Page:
Extract Figures from Scholarly Documents
Scholarly documents often contain import results and visual aids in tables or figures embedded in the document. Most existing tools, such as the well known pdfimages, cannot extract those graphics if they are composed of vector graphics or contain text components, and cannot pair them with their associated caption. pdffigures is an easy to use command line tool that can match figures and tables to their captions and is robust to the many different ways figures and tables can be formatted.
Identifying and extracting figures and tables along with their captions from scholarly articles is important both as a way of providing tools for article summarization, and as part of larger systems that seek to gain deeper, semantic understanding of these articles. While many "off-the-shelf" tools exist that can extract embedded images from these documents, e.g. PDFBox, Poppler, etc., these tools are unable to extract tables, captions, and figures composed of vector graphics. Our proposed approach analyzes the structure of individual pages of a document by detecting chunks of body text, and locates the areas wherein figures or tables could reside by reasoning about the empty regions within that text. This method can extract a wide variety of figures because it does not make strong assumptions about the format of the figures embedded in the document, as long as they can be differentiated from the main article's text. Our algorithm also demonstrates a caption-to-figure matching component that is effective even in cases where individual captions are adjacent to multiple figures. Our contribution also includes methods for leveraging particular consistency and formatting assumptions to identify titles, body text and captions within each article. We introduce a new dataset of 150 computer science papers along with ground truth labels for the locations of the figures, tables and captions within them. Our algorithm achieves 96% precision at 92% recall when tested against this dataset, surpassing previous state of the art. We release our dataset, code, and evaluation scripts on our project website for enabling future research.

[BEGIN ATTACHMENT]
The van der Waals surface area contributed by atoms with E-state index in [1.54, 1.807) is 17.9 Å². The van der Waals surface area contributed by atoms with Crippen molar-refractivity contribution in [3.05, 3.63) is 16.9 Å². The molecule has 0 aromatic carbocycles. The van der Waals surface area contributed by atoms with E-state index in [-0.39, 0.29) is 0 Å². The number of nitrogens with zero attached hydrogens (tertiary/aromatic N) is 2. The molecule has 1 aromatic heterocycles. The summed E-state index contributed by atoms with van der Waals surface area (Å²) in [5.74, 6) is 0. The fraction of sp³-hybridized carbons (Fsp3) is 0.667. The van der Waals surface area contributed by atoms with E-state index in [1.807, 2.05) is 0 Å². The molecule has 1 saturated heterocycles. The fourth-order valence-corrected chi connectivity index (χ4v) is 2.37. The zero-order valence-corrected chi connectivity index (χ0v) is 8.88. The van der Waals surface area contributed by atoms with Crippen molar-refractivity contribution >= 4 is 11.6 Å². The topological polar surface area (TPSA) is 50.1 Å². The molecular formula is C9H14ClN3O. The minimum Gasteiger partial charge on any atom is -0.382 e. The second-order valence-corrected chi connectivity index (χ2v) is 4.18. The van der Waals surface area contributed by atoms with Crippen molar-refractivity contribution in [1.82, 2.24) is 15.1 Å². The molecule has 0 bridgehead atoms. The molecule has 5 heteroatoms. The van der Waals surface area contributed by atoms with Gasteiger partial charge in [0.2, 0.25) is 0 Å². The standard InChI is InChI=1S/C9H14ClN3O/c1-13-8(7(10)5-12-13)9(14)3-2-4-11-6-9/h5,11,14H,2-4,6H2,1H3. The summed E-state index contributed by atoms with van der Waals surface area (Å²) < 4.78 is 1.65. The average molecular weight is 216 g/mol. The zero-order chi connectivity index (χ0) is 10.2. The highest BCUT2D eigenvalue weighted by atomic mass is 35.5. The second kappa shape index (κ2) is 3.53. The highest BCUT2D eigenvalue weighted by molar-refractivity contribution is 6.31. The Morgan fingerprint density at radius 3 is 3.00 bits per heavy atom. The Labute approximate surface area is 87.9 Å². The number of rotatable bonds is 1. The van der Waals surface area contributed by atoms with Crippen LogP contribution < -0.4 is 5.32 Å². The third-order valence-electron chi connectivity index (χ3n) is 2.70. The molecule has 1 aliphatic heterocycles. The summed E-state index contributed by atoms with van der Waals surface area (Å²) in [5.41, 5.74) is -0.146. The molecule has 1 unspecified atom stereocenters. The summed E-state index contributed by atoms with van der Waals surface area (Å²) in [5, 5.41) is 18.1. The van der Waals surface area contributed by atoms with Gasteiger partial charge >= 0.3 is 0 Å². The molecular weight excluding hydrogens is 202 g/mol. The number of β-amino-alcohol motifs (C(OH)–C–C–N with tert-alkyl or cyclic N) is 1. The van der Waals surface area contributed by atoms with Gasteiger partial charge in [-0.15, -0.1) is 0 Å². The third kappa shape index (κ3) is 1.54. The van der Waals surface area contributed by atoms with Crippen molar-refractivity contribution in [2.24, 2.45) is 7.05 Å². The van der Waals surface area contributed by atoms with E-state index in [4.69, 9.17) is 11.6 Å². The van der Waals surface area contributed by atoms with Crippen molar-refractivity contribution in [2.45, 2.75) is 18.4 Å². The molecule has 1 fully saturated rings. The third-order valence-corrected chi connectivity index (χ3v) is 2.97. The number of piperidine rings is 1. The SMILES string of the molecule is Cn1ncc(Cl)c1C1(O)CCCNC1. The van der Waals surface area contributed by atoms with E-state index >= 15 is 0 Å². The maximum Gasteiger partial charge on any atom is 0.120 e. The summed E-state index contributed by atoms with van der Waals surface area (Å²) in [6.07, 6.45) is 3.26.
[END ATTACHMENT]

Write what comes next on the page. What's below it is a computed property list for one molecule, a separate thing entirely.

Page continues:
Our implementation can be found on github.
Data to evaluate our extractor was gathered from a variety of computer science conferences and then hand annotated. In total 150 papers were annotated, resulting in 458 figures and 190 tables. Bounding regions for figures, tables, and captions were identified using LabelMe and post processed to get cropped bounding squares.
We have evaluated both our extractor and a baseline extractor originally built targeting paper for high energy physics.
We have run our extractor on a corpus of papers from the ACL Anthology.